The first saying indicates how arduous the road to self-discovery is: we can turn our eye to the outside world with little problem but when we turn inward we find nothing but false ideals and projections. The second saying encourages us by maintaining that there is indeed a True Self that lies behind the appearances, one who initiates the entire process and will be revealed at its end. This is the paradox that is my life: I am the self that sees through a glass darkly, but also the self that sees face to face. But perhaps I am blinded to the truth that these selves are actually one and the same?

I read some Thoreau the other day and recalled the times I used to go to the woods in order to “front the essential facts of life.” I remember my attempt to follow in Thoreau’s wake when I was in college; I was determined to “live deep and suck out all the marrow of life.” Many sufferings later I now wonder whether this was a juvenile attempt to escape from reality or whether it represents the genuine wisdom of youthful aspiration. Goethe once said, “it is a mistake to think that because we get older we get wiser.” Perhaps there are insights that I have lost after experiencing “the slings and arrows of outrageous misfortune?” But more likely I have traded certain insights for others. A dolphin’s perception is neither better nor worse than our own, and perhaps much the same can be said for the Romanticism of youth.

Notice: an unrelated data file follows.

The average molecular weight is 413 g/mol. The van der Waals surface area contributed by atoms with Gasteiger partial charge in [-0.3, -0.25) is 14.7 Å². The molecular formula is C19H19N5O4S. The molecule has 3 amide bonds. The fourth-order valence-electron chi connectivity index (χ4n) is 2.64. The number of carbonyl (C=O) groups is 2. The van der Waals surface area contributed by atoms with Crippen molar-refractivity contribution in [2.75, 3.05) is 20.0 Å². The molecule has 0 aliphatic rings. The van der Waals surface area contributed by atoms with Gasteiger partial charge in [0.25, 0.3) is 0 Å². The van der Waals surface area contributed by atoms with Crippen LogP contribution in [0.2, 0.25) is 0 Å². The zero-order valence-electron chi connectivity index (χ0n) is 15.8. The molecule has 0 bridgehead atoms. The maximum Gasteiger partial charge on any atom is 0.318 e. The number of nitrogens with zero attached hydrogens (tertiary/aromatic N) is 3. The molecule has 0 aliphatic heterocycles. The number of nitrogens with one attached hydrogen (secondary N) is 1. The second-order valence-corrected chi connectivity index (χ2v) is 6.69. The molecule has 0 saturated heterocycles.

One wonders why the mistakes one makes in life have to be so often full of happiness. I recall the blissful week lying in the arms of a nineteen year-old with a body like a swan and a mind like a computer. I can remember looking into her innocent blue eyes and not feeling anything but a total and complete sense of the rightness of the cosmos. Everything is just as it is, nor can it become something it is not. At that moment the law of non-contradiction ruled the universe, and who was I to alter an unalterable law? But the pleasure was purchased at the expense of future pain, and can anything like that truly be called good? Does karma condemn us to an eternal balance of rights and wrongs or does it work towards an ultimate escape from the cycle of punishment? Eventually we will know, one might think. But that too can be called into question.

For Heraclitus “Nature hides itself,” and how much is this true for human nature as well. Maybe we are merely too primitive to understand ourselves and nature will correct our blindness through future evolution. On the other hand it may be intrinsic to our condition: like the eye that tries to see itself, we are condemned to see only a reflection, a perspective like one of the many possible shapes in a Cubist painting. The truth is out there, Mulder says to his skeptical colleague Skully, trying to convince her of the existence of extra-terrestrials, and though she disagrees, she must affirm his motto since she is a woman of science. But any philosopher will now tell you that the notion of truth itself is on shaky ground. This was already pointed out years ago by that pre-postmodernist Pontius Pilate who asked Jesus “What is truth?” then promptly walked away, as if to signal that there can be no answer to this interminable question. But this raises another question: is truth the ultimate seduction, or is it that which will truly set us free? And are you a saint if you choose one answer and a reprobate if you choose the other? Of course posing the question this way presupposes that there is a truth.